Alimony or spousal support ensures that both parties can enjoy a comparable standard of living after divorce. The Ohio court considers a variety of factors when determining whether to award alimony to one spouse as part of the divorce agreement.

Explore whether you or your spouse may be eligible for alimony, and learn how to request spousal support in Ohio.

Types of Ohio alimony

Ohio may award either temporary or permanent spousal support. Temporary support helps the lower-earning spouse pursue the job training or education he or she needs to obtain a job that will offer independent financial support and is time-limited based on his or her career goals. Permanent support lasts until one party has a change of circumstances, such as a significant change in income, cohabitation, remarriage or death.

Factors in alimony determination

The court often awards spousal support when one party left the workforce to care for children or otherwise has a limited ability to self-support because of age or illness. Other considerations include:

  • Income lost because of child care and marital responsibilities
  • The tax consequences of spousal support for both parties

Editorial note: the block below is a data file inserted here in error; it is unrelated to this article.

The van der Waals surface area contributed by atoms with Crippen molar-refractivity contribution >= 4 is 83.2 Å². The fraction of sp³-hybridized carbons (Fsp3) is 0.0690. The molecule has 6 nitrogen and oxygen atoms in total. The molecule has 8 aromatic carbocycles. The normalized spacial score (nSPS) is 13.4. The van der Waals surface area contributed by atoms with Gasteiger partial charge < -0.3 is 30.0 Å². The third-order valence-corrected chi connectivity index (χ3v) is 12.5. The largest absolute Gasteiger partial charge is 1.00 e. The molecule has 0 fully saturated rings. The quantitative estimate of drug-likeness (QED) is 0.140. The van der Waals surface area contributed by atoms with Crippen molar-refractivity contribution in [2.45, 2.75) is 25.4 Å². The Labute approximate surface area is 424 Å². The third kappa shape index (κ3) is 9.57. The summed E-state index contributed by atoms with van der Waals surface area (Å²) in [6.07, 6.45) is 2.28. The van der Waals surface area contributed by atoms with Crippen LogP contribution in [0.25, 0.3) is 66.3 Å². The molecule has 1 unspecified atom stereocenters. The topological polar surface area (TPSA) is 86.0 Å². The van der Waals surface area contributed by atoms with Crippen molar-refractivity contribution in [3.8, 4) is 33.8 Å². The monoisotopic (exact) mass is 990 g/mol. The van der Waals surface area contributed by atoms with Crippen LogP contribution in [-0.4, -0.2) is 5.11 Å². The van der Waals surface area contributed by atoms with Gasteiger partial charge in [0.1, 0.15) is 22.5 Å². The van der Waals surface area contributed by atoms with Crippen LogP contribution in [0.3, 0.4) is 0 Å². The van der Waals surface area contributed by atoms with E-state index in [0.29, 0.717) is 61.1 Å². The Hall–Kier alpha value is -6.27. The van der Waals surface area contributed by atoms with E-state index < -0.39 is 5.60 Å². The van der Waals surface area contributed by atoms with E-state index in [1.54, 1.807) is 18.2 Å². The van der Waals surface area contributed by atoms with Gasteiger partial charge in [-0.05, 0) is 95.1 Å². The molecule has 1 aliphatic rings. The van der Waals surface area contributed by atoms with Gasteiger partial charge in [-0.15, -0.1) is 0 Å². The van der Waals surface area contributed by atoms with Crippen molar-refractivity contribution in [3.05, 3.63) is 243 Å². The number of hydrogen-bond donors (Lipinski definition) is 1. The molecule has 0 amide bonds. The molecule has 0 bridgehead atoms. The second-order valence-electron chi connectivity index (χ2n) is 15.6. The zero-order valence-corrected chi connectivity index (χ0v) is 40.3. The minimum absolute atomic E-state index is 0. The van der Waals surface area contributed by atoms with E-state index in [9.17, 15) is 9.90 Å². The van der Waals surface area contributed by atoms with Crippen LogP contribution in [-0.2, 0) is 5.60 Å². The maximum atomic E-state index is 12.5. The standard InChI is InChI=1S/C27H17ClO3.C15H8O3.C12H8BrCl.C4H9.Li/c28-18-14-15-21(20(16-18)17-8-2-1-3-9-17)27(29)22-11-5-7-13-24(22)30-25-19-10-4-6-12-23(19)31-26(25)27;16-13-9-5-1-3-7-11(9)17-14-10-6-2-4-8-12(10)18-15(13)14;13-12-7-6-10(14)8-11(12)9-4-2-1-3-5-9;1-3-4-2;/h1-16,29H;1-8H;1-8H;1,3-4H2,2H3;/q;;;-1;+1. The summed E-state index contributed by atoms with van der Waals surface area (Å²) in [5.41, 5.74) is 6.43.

• The length of time the spouse requesting support would need to gain appropriate job training, education and/or experience to become self-supporting
  • The contributions either spouse made to the other’s education and/or career
  • Each party’s property and debts, including marital property and marital debts
  • The education and job experience of each party
  • The standard of living the spouses enjoyed during the marriage
  • Whether either spouse currently cares for minor children
  • The length of the marriage
  • The retirement savings of each spouse
  • Each spouse’s physical and mental health and age
  • Each spouse’s current income and future earning potential

When requesting spousal support, the person must provide proof of these factors. For example, you may supply income statements, details about household expenses and testimony about the support that you provided your spouse while he or she earned an advanced degree.